Responding to crises

I often joke that I became a writer because I have no other useful skills. Which is only mostly true.

But each week as I put this blog together, its focus on how Catholics respond to crises around the world (which is why, around the office, we refer to it as the “crog,” for Catholic response blog) reminds me that when it comes to many problems, I often feel that my only skills in helping solve them are to either A: write about them here in hopes that others can either do something or be inspired by those who already are; B: write a check; or C: both.

But the Archdiocese of Washington and Catholic Charities have come up with a way to help people like me (and, I’m assuming, people like you) make a difference in the world, even though we may already be bogged down with jobs, shuttling children, yard work, feeding children, work, and dealing with children.

Called the Walk with Francis campaign, the goal is to get 100,000 people to do a good deed ahead of Pope Francis’ visit to the United States in September. The web site is filled with resources and ideas, and you can see what other people are doing by checking Twitter for the hashtag #WalkwithFrancis.

The idea is not so different than the Pay It Forward or Random Acts of Kindness initiatives, but is centered on the pope’s push for all of us to do more for each other, especially for those in need.

So whether it’s praying every day, volunteering or writing a check, with the Walk with Francis campaign, you can recognize that your effort – no matter how small – matters and adds up and that all of us, whatever our skills or lack thereof, are useful in some way to someone.

Fearing the worst in Ukraine

Back in June, we told you about how things in Ukraine may not be getting much attention, but are not getting better. In fact, the head of Ukraine’s Greek Catholic Church said then that the situation was turning into a “humanitarian catastrophe,” and warned that Russia had been moving heavy equipment and weapons to the border.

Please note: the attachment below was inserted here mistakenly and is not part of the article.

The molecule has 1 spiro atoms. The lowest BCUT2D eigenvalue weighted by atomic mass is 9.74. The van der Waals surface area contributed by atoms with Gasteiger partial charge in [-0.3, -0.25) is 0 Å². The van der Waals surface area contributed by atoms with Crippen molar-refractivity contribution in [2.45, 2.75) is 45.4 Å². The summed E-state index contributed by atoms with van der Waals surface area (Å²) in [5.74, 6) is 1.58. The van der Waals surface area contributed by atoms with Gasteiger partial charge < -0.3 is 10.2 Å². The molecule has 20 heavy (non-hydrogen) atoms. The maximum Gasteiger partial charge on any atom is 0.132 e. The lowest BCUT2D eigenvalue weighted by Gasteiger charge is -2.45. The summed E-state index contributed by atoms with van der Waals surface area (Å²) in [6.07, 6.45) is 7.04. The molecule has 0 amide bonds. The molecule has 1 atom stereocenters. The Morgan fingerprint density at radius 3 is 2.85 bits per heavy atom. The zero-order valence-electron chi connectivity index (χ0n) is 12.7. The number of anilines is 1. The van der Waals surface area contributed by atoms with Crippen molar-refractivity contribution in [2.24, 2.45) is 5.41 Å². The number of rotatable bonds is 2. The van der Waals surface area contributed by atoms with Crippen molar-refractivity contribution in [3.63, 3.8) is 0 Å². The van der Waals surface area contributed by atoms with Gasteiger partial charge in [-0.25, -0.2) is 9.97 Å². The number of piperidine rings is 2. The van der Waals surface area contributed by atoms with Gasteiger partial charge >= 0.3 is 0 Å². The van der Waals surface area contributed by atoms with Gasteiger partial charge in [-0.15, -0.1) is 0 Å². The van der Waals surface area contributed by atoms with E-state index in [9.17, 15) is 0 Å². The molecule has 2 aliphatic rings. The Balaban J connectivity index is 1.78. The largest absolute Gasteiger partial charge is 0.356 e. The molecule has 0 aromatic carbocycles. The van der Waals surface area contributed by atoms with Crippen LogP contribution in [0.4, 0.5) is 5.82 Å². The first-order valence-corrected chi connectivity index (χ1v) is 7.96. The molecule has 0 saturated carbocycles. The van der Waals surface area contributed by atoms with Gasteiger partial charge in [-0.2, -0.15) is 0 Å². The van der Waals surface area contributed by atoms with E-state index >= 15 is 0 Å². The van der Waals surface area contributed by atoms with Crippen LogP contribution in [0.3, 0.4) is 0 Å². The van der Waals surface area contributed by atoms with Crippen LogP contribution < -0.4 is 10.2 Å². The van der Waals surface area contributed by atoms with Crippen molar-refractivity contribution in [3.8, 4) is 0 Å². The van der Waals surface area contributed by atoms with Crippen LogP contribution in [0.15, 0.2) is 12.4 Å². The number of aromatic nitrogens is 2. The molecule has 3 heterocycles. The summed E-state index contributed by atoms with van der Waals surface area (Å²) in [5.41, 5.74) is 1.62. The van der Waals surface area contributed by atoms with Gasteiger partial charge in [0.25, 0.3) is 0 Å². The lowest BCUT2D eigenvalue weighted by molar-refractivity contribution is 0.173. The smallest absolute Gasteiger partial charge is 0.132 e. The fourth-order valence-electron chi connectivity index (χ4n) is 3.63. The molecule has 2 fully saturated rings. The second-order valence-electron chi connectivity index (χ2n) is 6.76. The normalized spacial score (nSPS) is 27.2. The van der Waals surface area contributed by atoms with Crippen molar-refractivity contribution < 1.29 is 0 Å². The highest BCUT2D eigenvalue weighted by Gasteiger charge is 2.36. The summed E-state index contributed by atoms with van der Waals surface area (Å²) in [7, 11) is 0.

Now, Monsignor Jan Sobilo, auxiliary bishop of Kharkiv-Zaporizhia in Ukraine, says only a miracle will stop a full-fledged Russian invasion, The Tablet reports.

“It will be a miracle if Russia doesn't decide on a total invasion – the American intelligence services and NATO have warned we must be ready for such a scenario at any moment,” he said. “If it happens, and Russia attacks Ukraine, this will be a Europe-wide, if not worldwide, problem. Millions of desperate refugees will have no prospect other than escape to the West.”

Sobilo said pastoral work is paralyzed, some areas are devoid of priests because of threats against them, and humanitarian aid from the West often fails to reach those who need it.

“At this moment, Ukraine’s only defence is prayer – only this can halt an aggression which diplomatic efforts have been unable to restrain,” Sobilo said.

An oasis of peace, comfort

Even in areas where humans seem to be doing their worst, if you look hard enough you can often find humanity at its best.

That’s the case in Deir al Ahmar, Lebanon, a Christian town where Catholic nuns are caring for 800 Syrian Muslim families who have fled the civil war across the border.

“We lived under ISIS,” one man told Aid to the Church in Need. “They’re not Muslims. They’re criminals. Our women had to completely veil themselves. We men were no longer allowed to smoke. They control everything.” A woman adds: “We knew God before ISIS. They don’t need to explain anything to us.”

These refugees literally came only with the clothes on their backs. Some 800 Syrian Muslim families are now in the care of a group of Catholic nuns, who are running a local aid center that provides food and medicine. Each day, the sisters run a school that serves 350 Syrian children, who are assured of a hot meal as well. Local Christians are also pitching in.

“God bless Sister Micheline,” says one woman. Good Shepherd Sister Micheline makes a gesture of dismissal, saying, “What was I supposed to do? In the middle of winter 2011 I suddenly had more than 150 people, some wearing only sandals, standing in the deep snow at my door. . . . I couldn't possibly send them away.”

Students work for change

Students of Boston College’s School of Social Work found a way to be useful this summer – they lobbied the Massachusetts legislature.

As part of their coursework, some testified in support of a bill that would strengthen the state’s anti-human trafficking law, and others worked to end discrimination.

Because it’s never too soon to put your education – and your faith – into action.


Remember, links, tips and accounts of the response to any crisis anywhere in the world are always welcome at

[Dan Stockman is national correspondent for Global Sisters Report. Follow him on Twitter or on Facebook.]